Never look an exposé gift horse in the mouth

If you wonder why I beat the drum so constantly for better media coverage of government, here’s a quote from Robert Gates, the former secretary of defense, about his time at the Pentagon: “You know, in 4 1/2 years [at the Pentagon] I never had a line outside my office of senior executives coming … to tell me all the problems in their service or in their organization. Some of the biggest problems that I acted on were first brought to my attention by an inquiry from Congress or an article in the press. I found out about [deplorable conditions at] Walter Reed from a series in the Washington Post by Dana Priest…. I found out about the problem with the lack of armored vehicles in Iraq through a USA Today story.”

Gates goes on to offer this advice to other agency heads: “So I would say when there is an article critical of us … don’t go into a defensive crouch … maybe you’ve just been handed a gift to solve a problem you didn’t know existed.”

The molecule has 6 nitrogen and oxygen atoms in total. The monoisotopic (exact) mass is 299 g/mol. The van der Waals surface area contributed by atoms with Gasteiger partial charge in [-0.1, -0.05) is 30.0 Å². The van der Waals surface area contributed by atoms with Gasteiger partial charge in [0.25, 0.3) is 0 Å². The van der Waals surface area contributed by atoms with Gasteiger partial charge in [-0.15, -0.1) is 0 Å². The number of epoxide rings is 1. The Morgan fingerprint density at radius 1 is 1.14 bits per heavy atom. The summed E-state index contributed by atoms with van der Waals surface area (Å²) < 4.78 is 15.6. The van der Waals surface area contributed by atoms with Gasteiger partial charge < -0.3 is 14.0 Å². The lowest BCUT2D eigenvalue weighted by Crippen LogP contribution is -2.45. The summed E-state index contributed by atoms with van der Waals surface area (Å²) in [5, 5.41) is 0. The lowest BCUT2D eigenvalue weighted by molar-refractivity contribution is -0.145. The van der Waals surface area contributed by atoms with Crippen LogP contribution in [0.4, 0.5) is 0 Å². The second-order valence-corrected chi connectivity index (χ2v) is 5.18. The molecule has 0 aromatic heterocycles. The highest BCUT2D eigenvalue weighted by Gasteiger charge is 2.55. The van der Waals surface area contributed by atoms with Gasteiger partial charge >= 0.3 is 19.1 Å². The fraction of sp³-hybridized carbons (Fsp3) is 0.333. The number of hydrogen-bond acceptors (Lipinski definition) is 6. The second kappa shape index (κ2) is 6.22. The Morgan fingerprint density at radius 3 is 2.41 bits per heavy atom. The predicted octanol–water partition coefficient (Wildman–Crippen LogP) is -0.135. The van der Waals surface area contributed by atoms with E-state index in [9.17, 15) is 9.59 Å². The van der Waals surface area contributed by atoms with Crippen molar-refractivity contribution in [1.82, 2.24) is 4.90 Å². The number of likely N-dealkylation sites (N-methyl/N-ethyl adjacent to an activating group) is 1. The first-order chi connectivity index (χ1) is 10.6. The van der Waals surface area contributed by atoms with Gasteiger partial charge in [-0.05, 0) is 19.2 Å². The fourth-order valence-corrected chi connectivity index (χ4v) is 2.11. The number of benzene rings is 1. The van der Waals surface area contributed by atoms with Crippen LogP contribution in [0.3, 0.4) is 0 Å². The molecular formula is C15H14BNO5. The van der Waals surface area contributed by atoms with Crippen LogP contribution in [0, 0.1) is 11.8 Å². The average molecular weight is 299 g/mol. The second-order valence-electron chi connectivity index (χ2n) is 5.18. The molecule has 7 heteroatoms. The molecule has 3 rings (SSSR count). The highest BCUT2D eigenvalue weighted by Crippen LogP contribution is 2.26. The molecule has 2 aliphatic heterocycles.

My lament is that there are fewer and fewer Dana Priests in the media, as the industry fixates more and more on the political significance of the day’s Big Story. By the way, do you share the mixture of boredom and desperation that I feel as that story is discussed on cable news by the same talking heads making the same predictable comments, rarely if ever contributing a fresh fact?

The great “Great Divergence”

As we all know, income inequality in this country has been growing for a long time. The latest evidence: in 2010 the top 1 percent of taxpayers captured 93 percent of the additional income created over the previous year. Thirty-seven percent of it went to 0.01 percent, households with average annual incomes of $23.8 million. These facts come from studies reported by Steven Rattner and Harold Meyerson in op-eds in the Times and the Post.